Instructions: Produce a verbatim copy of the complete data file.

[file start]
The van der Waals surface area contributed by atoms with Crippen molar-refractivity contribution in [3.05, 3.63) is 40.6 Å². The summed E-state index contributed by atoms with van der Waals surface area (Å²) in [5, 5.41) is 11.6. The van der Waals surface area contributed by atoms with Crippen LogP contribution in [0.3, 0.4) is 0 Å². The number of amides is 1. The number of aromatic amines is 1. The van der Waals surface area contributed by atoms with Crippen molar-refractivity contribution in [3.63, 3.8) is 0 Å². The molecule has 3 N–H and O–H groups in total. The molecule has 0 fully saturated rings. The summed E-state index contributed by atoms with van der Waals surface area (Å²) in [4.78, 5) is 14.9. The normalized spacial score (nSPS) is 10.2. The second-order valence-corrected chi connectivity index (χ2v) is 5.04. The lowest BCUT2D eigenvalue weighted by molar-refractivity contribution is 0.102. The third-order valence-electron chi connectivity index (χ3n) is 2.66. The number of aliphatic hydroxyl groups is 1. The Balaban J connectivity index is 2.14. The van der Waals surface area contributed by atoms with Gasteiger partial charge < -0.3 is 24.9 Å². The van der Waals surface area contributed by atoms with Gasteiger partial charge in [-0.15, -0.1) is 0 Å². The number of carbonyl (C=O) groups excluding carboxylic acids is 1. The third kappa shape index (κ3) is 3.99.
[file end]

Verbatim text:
The van der Waals surface area contributed by atoms with Crippen molar-refractivity contribution in [3.05, 3.63) is 40.6 Å². The summed E-state index contributed by atoms with van der Waals surface area (Å²) in [5, 5.41) is 11.6. The van der Waals surface area contributed by atoms with Crippen LogP contribution in [0.3, 0.4) is 0 Å². The number of amides is 1. The number of aromatic amines is 1. The van der Waals surface area contributed by atoms with Crippen molar-refractivity contribution in [3.63, 3.8) is 0 Å². The molecule has 3 N–H and O–H groups in total. The molecule has 0 fully saturated rings. The summed E-state index contributed by atoms with van der Waals surface area (Å²) in [4.78, 5) is 14.9. The normalized spacial score (nSPS) is 10.2. The second-order valence-corrected chi connectivity index (χ2v) is 5.04. The lowest BCUT2D eigenvalue weighted by molar-refractivity contribution is 0.102. The third-order valence-electron chi connectivity index (χ3n) is 2.66. The number of aliphatic hydroxyl groups is 1. The Balaban J connectivity index is 2.14. The van der Waals surface area contributed by atoms with Gasteiger partial charge < -0.3 is 24.9 Å². The van der Waals surface area contributed by atoms with Gasteiger partial charge in [-0.15, -0.1) is 0 Å². The number of carbonyl (C=O) groups excluding carboxylic acids is 1. The third kappa shape index (κ3) is 3.99.